Understanding some of these forces in advance, we would have been faster and more effective in managing the current expectations and future goal-setting of our different constituencies – our university presidents, faculty, staff, alumni and enrolled students – regarding, for example, changes in our applicant pools. Early on, we all might have gotten a jump on the challenges underlying the crisis we needed to face about who we should be admitting, their financial and educational needs, affordable tuition levels and educational changes that might improve their chances for employment success.
LD: How has this played out in your institution?
SJK: I’m lucky in that we have always been a good buy: Students here pay just over $8,000 per semester, if they pay the full amount. That means our students can afford to practice their passion; they don’t have to skew their career choices because they have to pay off a six-figure debt. They don’t graduate with six-figure debt. That’s why we have a fair number of graduates going into public service in addition to practice areas such as intellectual property, health law, environmental law, criminal law (prosecution and defense), litigation and trial practice, and general practice, and why they can work for law firms of all sizes across the state and southeast region.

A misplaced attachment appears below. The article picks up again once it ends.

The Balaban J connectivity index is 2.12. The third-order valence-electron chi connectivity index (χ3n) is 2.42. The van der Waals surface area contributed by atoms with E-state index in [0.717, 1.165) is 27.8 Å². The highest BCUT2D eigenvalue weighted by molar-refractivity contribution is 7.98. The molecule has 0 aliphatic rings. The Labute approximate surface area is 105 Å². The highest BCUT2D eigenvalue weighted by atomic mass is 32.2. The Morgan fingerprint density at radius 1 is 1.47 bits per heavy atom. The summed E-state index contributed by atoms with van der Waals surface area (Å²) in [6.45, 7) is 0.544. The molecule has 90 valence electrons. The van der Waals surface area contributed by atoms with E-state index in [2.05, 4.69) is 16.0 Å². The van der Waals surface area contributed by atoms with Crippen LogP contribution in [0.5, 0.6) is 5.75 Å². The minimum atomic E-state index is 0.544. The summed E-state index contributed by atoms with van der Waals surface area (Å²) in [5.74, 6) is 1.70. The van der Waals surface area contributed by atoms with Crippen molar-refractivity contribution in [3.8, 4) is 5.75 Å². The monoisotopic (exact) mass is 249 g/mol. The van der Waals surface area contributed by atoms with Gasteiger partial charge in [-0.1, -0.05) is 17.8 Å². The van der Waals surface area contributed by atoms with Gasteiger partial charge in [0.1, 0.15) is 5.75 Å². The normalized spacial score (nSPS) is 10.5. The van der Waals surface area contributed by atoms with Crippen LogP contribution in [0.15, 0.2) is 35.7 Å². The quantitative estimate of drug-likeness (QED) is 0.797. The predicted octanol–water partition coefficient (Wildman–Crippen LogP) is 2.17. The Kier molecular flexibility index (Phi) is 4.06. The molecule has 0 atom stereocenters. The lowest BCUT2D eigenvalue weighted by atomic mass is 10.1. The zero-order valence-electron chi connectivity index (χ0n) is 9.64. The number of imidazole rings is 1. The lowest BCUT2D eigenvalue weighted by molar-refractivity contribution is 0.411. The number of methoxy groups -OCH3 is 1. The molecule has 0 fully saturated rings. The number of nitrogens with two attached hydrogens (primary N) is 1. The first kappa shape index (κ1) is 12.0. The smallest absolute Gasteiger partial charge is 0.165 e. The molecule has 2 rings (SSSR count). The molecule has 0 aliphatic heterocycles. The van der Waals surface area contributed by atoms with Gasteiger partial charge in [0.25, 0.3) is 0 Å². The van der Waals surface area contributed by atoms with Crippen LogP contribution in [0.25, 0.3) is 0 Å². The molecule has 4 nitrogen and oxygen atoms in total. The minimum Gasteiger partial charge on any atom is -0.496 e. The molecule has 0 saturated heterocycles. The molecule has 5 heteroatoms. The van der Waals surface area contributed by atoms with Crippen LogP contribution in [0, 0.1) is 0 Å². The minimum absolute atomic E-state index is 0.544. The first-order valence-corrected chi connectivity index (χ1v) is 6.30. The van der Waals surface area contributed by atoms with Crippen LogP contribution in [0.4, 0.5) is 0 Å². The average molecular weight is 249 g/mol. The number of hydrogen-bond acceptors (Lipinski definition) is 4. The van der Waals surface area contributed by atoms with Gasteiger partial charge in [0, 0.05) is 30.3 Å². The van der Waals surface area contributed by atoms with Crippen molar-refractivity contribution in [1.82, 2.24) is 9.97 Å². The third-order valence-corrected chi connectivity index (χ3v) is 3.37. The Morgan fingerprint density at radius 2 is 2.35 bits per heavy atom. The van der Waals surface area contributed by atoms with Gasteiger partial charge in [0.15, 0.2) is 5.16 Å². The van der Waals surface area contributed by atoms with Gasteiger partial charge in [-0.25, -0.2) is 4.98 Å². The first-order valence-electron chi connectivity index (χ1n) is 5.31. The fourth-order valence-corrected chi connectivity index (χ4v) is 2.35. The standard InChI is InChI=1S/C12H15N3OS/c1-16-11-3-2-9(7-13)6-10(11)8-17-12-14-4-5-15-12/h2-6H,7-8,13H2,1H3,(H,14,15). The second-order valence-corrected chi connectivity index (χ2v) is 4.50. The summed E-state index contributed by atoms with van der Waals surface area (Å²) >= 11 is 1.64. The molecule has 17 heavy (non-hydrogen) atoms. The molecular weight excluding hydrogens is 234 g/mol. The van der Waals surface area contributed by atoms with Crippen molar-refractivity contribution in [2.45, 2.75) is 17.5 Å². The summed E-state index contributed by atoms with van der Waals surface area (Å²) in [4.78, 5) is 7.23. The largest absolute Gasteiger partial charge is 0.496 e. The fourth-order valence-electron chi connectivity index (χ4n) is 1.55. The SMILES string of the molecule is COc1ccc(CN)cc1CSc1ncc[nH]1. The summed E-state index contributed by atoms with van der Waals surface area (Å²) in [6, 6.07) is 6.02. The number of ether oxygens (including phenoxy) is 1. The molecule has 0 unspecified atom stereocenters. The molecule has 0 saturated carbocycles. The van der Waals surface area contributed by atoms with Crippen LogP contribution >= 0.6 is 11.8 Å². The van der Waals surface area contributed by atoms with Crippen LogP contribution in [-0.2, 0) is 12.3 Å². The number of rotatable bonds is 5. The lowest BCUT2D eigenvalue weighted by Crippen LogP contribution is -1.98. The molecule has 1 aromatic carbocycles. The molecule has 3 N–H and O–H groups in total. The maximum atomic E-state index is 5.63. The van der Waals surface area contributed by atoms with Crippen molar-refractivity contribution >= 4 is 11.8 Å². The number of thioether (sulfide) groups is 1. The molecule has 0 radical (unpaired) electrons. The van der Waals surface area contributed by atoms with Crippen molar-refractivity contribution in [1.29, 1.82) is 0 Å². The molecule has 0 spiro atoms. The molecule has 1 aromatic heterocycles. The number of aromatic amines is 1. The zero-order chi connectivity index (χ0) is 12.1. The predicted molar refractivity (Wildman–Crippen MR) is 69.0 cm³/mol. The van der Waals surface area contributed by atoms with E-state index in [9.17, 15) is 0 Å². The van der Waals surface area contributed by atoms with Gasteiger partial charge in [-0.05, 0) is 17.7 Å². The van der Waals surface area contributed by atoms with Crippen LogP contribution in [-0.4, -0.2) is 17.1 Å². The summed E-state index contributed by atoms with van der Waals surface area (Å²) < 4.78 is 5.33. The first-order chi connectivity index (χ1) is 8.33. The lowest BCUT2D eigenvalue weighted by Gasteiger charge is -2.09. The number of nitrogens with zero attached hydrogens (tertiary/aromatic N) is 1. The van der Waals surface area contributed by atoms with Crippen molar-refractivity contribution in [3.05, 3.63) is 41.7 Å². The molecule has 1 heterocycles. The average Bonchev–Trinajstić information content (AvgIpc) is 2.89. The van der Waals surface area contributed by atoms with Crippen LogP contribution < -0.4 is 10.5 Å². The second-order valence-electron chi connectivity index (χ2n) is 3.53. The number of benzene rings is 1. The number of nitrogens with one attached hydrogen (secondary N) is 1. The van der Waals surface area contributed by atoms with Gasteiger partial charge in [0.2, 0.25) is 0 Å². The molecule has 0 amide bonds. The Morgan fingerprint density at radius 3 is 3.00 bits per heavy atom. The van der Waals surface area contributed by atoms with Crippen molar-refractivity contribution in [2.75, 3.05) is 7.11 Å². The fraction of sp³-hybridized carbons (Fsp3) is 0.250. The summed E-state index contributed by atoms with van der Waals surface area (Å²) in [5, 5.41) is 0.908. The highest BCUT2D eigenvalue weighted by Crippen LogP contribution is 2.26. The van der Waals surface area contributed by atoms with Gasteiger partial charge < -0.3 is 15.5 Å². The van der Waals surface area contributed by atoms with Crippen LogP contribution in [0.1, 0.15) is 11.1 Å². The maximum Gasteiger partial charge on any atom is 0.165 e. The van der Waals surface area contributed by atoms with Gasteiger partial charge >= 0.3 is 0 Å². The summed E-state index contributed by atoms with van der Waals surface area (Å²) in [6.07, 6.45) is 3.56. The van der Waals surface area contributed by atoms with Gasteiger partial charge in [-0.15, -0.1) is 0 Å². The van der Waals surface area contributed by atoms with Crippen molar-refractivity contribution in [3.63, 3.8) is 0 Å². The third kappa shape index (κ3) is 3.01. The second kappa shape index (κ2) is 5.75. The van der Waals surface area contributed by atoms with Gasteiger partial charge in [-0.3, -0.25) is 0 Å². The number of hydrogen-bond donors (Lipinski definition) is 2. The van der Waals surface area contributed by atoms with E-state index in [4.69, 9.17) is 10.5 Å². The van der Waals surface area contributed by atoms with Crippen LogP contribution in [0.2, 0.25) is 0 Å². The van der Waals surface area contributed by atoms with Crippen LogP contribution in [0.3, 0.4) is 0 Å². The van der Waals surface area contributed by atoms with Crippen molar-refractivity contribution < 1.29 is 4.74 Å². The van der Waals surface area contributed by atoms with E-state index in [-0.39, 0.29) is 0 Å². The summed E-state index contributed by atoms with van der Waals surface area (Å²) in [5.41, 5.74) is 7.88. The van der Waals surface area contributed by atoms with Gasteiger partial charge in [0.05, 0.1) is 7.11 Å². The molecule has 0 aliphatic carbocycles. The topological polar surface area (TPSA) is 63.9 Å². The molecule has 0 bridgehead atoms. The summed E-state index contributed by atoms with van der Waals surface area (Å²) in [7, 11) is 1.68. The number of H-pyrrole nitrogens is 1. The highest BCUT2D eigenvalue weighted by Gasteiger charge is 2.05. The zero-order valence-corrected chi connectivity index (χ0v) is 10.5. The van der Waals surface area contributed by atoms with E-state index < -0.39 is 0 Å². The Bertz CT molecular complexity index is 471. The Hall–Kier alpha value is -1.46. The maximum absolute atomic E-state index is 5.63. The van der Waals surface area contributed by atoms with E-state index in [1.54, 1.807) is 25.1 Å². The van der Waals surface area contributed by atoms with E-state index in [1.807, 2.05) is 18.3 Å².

I’m also lucky in that the president and provost of Georgia State University get it. They understand the challenges facing legal education and the choices we are making in building our program, increasing experiential education, seizing opportunities for interdisciplinary collaboration across the university, and having one of the most talented and committed law faculties in the nation. Of course, we have the added benefit of Atlanta. We take this city and our presence here very seriously.
LD: Improving legal education and pedagogy is a theme in your career and this conversation. What kinds of innovations have been introduced here?
SJK: These days, it is fashionable for law schools to tout their experiential learning and skills training. Georgia State Law has been integrating legal theory and skills education from its beginning in 1982. It’s in our DNA. Not surprisingly we have a large externship program with an innovative classroom component. We embrace the city of Atlanta as an extension of our classroom, clinics, externships and doctrinal courses, rich with exercises that help put the law in context.